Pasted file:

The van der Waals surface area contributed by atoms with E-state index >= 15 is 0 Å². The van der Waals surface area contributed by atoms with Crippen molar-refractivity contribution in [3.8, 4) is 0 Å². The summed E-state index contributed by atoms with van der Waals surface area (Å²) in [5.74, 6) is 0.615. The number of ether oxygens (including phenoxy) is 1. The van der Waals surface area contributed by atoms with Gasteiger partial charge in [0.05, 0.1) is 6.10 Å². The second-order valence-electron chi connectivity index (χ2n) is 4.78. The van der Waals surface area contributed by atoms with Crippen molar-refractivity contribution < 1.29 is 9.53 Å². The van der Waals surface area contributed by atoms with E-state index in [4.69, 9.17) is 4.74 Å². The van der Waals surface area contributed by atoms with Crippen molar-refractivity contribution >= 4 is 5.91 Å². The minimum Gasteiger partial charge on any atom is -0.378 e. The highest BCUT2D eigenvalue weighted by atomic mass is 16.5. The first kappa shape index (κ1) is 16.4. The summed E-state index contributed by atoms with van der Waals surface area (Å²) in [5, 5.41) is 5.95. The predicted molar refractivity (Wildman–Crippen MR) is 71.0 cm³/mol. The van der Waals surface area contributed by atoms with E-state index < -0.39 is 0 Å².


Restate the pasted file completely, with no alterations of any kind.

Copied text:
The van der Waals surface area contributed by atoms with E-state index >= 15 is 0 Å². The van der Waals surface area contributed by atoms with Crippen molar-refractivity contribution in [3.8, 4) is 0 Å². The summed E-state index contributed by atoms with van der Waals surface area (Å²) in [5.74, 6) is 0.615. The number of ether oxygens (including phenoxy) is 1. The van der Waals surface area contributed by atoms with Gasteiger partial charge in [0.05, 0.1) is 6.10 Å². The second-order valence-electron chi connectivity index (χ2n) is 4.78. The van der Waals surface area contributed by atoms with Crippen molar-refractivity contribution < 1.29 is 9.53 Å². The van der Waals surface area contributed by atoms with E-state index in [4.69, 9.17) is 4.74 Å². The van der Waals surface area contributed by atoms with Crippen molar-refractivity contribution >= 4 is 5.91 Å². The minimum Gasteiger partial charge on any atom is -0.378 e. The highest BCUT2D eigenvalue weighted by atomic mass is 16.5. The first kappa shape index (κ1) is 16.4. The summed E-state index contributed by atoms with van der Waals surface area (Å²) in [5, 5.41) is 5.95. The predicted molar refractivity (Wildman–Crippen MR) is 71.0 cm³/mol. The van der Waals surface area contributed by atoms with E-state index < -0.39 is 0 Å².